Code blocks as parameters

James_Althoff at James_Althoff at
Tue May 1 18:33:12 EDT 2001

Marcin writes
>Tue, 1 May 2001 12:51:02 -0700, James_Althoff at
<James_Althoff at> pisze:
>> func(arg1,arg2) targ1,targ2:
>>     statements using targ1 and/or targ2
>> which would turn into:
>> def thunk(targ1,targ2):
>>     statements using targ1 and/or targ2
>What if func returns a meaningful return value which I want to use?

This should be fine since any function can return a value.

result = function(thunk,arg1,arg2)

should be no different than


except that, of course, it assigns its return value to "result".
(This assumes that "function" returns a value of interest in this example.)

If we _could_ write:

result = function():

as an alternative spelling for:

def thunk():
result = function(thunk)

there would be, I guess, the issue that the ":" makes "function():" _look_
more like a statement and statements don't return values and don't
participate in expressions.  But we _would_ want "function():" to return a
value and participate in expressions in the same way that "function(thunk)"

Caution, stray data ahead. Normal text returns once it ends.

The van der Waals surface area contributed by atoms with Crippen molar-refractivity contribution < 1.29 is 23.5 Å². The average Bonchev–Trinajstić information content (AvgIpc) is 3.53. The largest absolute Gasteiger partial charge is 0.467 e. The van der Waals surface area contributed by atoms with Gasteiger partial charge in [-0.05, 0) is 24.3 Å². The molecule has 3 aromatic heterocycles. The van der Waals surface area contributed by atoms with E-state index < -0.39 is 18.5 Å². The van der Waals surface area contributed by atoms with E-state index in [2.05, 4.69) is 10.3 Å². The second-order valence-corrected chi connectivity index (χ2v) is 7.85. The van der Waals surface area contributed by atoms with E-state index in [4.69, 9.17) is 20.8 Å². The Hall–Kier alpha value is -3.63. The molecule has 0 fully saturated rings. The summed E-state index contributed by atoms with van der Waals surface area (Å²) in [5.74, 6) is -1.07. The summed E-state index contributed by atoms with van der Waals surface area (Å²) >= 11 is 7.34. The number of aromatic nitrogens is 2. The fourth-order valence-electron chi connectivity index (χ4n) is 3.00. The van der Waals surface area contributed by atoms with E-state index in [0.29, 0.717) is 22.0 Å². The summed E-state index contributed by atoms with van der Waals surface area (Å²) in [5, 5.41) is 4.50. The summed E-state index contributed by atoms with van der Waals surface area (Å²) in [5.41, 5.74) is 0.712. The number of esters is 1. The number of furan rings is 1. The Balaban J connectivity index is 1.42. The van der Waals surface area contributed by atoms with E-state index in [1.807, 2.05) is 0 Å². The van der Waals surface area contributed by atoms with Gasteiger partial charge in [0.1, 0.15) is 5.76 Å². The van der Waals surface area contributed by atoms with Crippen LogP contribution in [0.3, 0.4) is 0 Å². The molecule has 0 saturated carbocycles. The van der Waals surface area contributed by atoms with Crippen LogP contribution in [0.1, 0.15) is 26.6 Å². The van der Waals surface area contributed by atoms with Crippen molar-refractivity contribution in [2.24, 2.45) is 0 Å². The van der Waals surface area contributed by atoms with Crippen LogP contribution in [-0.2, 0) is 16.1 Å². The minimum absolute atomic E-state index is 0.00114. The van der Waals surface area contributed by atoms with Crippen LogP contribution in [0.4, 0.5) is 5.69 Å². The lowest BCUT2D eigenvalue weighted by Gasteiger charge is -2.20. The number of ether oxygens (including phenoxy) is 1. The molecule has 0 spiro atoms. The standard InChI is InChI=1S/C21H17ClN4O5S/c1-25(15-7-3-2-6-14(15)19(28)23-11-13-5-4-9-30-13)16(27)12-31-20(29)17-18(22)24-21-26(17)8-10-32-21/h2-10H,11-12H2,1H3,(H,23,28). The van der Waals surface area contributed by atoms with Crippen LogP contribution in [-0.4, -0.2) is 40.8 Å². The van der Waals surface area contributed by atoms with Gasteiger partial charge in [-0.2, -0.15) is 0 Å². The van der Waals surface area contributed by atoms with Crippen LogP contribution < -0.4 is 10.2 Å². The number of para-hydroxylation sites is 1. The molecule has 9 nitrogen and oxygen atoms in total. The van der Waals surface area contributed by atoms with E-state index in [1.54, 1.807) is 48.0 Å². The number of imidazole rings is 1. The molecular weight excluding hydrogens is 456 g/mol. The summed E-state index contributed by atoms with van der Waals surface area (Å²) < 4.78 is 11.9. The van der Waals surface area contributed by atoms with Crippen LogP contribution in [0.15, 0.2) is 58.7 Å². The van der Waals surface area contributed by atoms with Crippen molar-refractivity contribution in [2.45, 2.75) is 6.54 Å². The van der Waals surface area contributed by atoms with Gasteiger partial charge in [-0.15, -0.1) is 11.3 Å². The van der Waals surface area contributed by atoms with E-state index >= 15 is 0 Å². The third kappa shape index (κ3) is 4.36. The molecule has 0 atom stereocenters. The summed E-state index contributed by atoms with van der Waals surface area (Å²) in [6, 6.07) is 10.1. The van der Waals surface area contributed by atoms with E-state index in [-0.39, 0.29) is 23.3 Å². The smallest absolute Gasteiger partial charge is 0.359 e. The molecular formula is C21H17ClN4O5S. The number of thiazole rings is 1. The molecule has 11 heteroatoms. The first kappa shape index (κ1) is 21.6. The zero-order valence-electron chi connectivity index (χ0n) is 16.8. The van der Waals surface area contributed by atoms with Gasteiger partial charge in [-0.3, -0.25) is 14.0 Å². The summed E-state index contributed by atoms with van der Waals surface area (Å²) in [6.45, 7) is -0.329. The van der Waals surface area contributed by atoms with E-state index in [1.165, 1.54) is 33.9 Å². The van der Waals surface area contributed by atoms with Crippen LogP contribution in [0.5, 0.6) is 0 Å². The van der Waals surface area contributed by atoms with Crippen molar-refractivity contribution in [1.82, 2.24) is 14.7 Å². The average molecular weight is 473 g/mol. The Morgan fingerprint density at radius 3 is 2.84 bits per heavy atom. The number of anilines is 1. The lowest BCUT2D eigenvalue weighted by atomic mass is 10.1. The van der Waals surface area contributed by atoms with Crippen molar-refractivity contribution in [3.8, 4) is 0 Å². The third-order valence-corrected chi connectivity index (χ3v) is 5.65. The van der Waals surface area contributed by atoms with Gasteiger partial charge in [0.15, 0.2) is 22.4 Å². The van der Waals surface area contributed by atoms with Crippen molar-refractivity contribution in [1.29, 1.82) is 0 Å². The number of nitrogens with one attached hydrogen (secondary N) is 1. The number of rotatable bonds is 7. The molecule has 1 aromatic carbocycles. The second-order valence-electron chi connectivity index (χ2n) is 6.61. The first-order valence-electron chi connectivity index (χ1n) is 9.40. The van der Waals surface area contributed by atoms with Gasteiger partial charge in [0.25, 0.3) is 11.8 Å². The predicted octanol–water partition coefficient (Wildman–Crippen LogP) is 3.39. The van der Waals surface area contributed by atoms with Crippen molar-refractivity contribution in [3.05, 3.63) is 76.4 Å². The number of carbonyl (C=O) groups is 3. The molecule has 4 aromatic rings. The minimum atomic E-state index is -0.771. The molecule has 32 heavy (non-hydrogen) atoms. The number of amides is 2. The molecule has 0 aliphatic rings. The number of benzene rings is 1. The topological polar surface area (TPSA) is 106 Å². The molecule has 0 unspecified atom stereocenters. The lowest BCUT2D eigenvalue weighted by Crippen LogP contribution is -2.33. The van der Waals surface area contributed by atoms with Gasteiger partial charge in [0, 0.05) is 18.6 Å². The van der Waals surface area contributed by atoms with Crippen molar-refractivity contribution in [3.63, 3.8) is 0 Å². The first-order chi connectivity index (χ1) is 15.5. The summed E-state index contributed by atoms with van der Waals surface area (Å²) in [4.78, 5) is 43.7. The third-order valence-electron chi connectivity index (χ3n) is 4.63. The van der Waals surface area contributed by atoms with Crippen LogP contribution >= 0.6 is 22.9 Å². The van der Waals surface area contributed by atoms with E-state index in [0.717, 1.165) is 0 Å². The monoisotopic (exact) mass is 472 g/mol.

does.  So perhaps ":" is not the best syntactic marker for this purpose
(although I _do_ like it, myself).

>Can this construct be used inside a subexpression?

Don't know, but that would certainly be preferred.  :-)

I would clearly like to be able to write:



result1 = func1():
    result2 = func2():
        return value2
    return value1

would become:

def thunk1():
    def thunk2():
        return value2
    result2 = func2(thunk2)
    return value1
result1 = func1(thunk1)

I guess it would have to be understood that the scoping rules are those
that apply to functions (presumably the new nested scope rules) since all
of this ultimately turns into functions (and nested functions).  Since said
scoping rules don't match the scoping rules for "actual" statements (like
if xxx:, try:, for xxx:, etc.) it might (again) be better to use a
syntactic marker other than ":".

>I'm afraid that the syntax has problems in a general cas3

I wouldn't be surprised.  The distinction between statements and
expressions in Python along with its indentation-based syntax makes all of
this a challenge.

>, so I would
>like to have at least
>    v = func(arg1, arg2) targ1, targ2:
>        statements
>    return func(arg1, arg2) targ1, targ2:
>        statements
> __("<  Marcin Kowalczyk * qrczak at

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